Written by Holly Kelly
When I began my writing career, I was a naïve, quiet, and unassuming woman. And then I was published. It was like stepping into a boxing ring with your beating heart strapped to your chest waiting for people to pummel it. For those of you who are published writers, you probably know what I’m talking about. If you don’t, just wait. Your turn will come.
My first few reviews were wonderful—coming from friends, family, reviewers who were part of my publisher’s street team, and yes, even great reviews from complete strangers. I was on cloud nine as they poured in. Then it happened. After about a month, I got my first scathing review, and it was bad—real bad. It included not only comments about how awful a writer I was, but also accusations that I’d plagiarized another author’s work–an author I hadn’t even heard of at the time. I thought I was prepared for something like this. I knew it would happen. But this review hurt. I was angry, and I really wanted to hit back. But I didn’t. I was told by my publisher not to respond to negative reviews. So I just kept quiet.
It helped that the positive reviews far outnumbered the negative ones, but I couldn’t seem to get over that bad first review. I waited a year before I looked into who this reviewer was. Surprisingly, she was another author—another author who regularly gives bad reviews. Actually, now that I’ve been in the business a while, I realize that the biggest threats seem to come from other writers. You see, for some it’s satisfying to rip apart other authors—especially ones who’ve written books that are experiencing more success than theirs. And my book—despite her efforts to discredit it—has been a bestseller from the day of release even until today. And I’ve since published several other works—all continuous best sellers.
Now don’t get me wrong. I get that not everyone will love or even like my books. Some will legitimately hate them. And, I’m okay with that. What I don’t get is when a bad review pops up, it seems that the forces are rallied. It’s sad that people are much more likely to hit that button that says a review is helpful, if the review is a bad one. In fact, the more vicious the review, the more likes it gets. Not only that, but you need to watch out for those who try to bait you. I’ve been warned, once again, by my publisher–I really love my publisher, btw–to ignore those trying to get a rise out of you. They said there are people just waiting to showcase an author who is “behaving badly”. It doesn’t matter what happened to cause the reaction by the author. Authors are always expected to be above such behavior. Basically, to avoid problems, authors must always turn the other cheek.
As for my books, I’ve have had problems with haters and trollers. I did reach a point where I had to rally my fans to come to my aid when things got bad. Having the first ten top-rated reviews filled with I hate this book, is not a fair portrayal of my book—especially when its average rating was well over four stars.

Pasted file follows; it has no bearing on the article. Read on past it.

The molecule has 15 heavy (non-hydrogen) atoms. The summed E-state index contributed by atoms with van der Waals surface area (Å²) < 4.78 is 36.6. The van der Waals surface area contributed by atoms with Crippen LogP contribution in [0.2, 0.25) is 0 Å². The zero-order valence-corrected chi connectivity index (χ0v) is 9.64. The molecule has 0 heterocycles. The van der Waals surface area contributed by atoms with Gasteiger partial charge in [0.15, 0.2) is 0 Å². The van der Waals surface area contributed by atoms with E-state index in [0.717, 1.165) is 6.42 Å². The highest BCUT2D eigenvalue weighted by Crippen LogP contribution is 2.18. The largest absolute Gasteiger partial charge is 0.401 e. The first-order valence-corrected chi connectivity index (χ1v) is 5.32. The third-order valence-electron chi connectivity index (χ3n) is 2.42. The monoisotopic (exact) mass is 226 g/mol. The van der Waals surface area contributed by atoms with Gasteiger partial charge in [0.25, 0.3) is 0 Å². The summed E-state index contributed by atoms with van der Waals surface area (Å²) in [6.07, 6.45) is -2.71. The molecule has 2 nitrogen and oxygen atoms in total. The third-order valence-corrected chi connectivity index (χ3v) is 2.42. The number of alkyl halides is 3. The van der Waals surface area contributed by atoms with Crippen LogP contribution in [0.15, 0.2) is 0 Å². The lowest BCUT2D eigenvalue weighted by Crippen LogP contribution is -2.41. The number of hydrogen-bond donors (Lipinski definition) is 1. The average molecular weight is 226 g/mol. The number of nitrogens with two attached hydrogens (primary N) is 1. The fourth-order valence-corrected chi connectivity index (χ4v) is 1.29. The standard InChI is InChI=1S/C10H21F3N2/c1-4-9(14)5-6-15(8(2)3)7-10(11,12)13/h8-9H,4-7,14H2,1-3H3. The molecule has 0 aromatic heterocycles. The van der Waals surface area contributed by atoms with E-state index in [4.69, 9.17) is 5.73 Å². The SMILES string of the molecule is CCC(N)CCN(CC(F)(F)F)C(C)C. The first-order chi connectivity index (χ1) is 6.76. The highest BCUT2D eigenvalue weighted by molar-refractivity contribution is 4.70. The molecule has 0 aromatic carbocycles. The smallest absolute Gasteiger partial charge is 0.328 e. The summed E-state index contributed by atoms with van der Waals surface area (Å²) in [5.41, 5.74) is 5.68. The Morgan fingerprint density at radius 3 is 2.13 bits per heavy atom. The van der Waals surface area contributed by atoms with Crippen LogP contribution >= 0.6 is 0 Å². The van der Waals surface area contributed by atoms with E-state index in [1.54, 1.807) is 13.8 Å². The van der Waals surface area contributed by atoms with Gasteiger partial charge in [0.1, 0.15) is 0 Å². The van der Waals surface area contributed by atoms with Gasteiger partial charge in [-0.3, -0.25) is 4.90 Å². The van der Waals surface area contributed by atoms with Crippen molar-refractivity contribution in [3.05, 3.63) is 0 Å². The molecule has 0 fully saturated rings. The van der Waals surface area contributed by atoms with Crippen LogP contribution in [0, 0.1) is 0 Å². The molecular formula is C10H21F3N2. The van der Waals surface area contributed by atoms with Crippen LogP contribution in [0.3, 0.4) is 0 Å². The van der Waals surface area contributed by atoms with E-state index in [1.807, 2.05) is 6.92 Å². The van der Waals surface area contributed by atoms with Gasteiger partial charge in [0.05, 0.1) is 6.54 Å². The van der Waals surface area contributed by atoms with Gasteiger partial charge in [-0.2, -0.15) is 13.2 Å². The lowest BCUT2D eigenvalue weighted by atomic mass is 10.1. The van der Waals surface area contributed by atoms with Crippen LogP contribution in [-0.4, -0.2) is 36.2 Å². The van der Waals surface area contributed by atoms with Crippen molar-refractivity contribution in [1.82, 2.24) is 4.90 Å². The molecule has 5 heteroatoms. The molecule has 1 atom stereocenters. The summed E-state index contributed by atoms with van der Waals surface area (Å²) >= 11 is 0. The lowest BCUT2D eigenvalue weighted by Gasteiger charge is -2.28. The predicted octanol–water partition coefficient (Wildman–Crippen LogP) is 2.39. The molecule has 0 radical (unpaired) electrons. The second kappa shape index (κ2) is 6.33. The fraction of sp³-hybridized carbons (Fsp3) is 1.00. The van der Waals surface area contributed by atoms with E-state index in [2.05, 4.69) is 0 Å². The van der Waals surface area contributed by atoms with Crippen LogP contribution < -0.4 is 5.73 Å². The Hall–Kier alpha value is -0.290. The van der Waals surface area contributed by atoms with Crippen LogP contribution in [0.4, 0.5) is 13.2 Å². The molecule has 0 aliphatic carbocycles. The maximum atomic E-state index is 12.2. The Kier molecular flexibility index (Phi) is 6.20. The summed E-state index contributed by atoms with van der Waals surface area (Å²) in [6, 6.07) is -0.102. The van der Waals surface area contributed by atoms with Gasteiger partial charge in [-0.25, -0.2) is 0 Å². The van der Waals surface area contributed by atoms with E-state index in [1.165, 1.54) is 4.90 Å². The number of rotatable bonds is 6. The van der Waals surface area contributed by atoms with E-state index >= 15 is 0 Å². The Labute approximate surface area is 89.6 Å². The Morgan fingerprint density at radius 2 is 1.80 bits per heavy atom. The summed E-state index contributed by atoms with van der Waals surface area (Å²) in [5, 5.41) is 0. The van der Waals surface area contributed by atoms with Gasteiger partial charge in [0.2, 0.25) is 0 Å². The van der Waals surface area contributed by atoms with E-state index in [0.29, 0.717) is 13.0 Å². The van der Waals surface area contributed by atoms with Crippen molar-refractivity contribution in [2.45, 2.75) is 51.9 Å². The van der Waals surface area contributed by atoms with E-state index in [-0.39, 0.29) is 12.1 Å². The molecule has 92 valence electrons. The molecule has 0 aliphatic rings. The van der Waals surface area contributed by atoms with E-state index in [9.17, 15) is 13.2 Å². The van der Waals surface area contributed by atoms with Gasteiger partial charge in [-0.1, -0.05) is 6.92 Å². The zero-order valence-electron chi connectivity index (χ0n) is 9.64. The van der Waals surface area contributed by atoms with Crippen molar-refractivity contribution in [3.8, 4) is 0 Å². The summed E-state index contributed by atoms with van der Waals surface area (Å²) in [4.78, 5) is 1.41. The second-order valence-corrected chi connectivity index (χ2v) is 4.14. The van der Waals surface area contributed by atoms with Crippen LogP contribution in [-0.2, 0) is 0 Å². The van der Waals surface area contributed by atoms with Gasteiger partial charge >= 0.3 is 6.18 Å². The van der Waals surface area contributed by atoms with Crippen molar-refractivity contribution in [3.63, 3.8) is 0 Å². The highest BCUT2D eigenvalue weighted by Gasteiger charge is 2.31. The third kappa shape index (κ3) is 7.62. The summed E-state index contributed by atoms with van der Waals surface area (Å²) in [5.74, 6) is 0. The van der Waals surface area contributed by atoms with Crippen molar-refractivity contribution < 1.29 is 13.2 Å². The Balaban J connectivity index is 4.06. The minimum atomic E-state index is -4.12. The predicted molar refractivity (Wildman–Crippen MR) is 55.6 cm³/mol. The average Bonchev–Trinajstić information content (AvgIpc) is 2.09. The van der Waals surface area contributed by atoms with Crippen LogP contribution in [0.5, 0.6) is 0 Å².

And I’m not the only one experiencing this—in fact, mine’s a really mild case compared to many other authors, and the problem is rampant. Many have fallen victim to vicious haters—authors like Cassandra Clare, Lauren Howard, Amy Harmon, and to a greater extent with Stephenie Meyer.
Case in point, I have a lot of author friends on facebook—most of whom I don’t actually know. But I do know this, if I put ANYTHING about Stephenie Meyer up in a post, the haters come out in droves. Funny how she can sell an insanely large amount of books, and yet so many people hate them. Often they aren’t satisfied with saying, “it just wasn’t for me.” They have to explain how her books shouldn’t be for anybody. And if you do like her books, it’s because you’re an idiot. If we were to do that to a simple unknown author it would be cruel. So why isn’t it considered cruel doing that to Ms. Meyer? She is a real person with real feelings, right? And if you don’t think she sees these attacks, think again.
It’s something to consider—especially if you hope to have success with your own books. Reminds me of a lesson I learned as child—do unto others…
You know the rest.
So, enough of the guilt trip, and onto the real reason I’m writing this article: If you’re an author, and you’re having trouble with haters, what should you do?
In my experience, it truly is best to not personally engage them. Let their statements fall on deaf ears. If their hateful reviews are gaining attention, rally your friends to help by liking the “real” helpful reviews. And then, do your best to ignore the bad reviews and the argumentative comments. If you come in contact with haters on Facebook or Google+—the fix is easy. Don’t answer them, simply use the handy dandy ban or unfriend button. These are probably things you know already, but I have one more thing I really think should be done.
Be nice to other authors—especially authors who have been kind to you! Give their books a look on Amazon and Goodreads, and click that like button when you see an honestly good, informative review. Be proactively good. Be proactively kind. I truly believe that good, kind readers and writers outnumber by far the negative haters. So let’s band together. Find authors you connect with, and help one another out. That’s the best way to defeat the haters.
About Holly Kelly:
Holly Kelly is most well known for her best selling Rising Series. Her first published work, RISING, was published late in 2013 and rose quickly to become a best seller. At the publication of her second book, DESCENDING, both books gained more momentum. Rising taking the #10 spot in the ENTIRE Free Kindle Store, and in the genre of Mythological Fiction DESCENDING reached the #1 spot–hanging out there for months! The third book in the series, AVENGING, has now been released and it too is a best seller. In fact, it’s best selling not only in the US, but also the UK, Germany, and Spain making it an International Best Seller!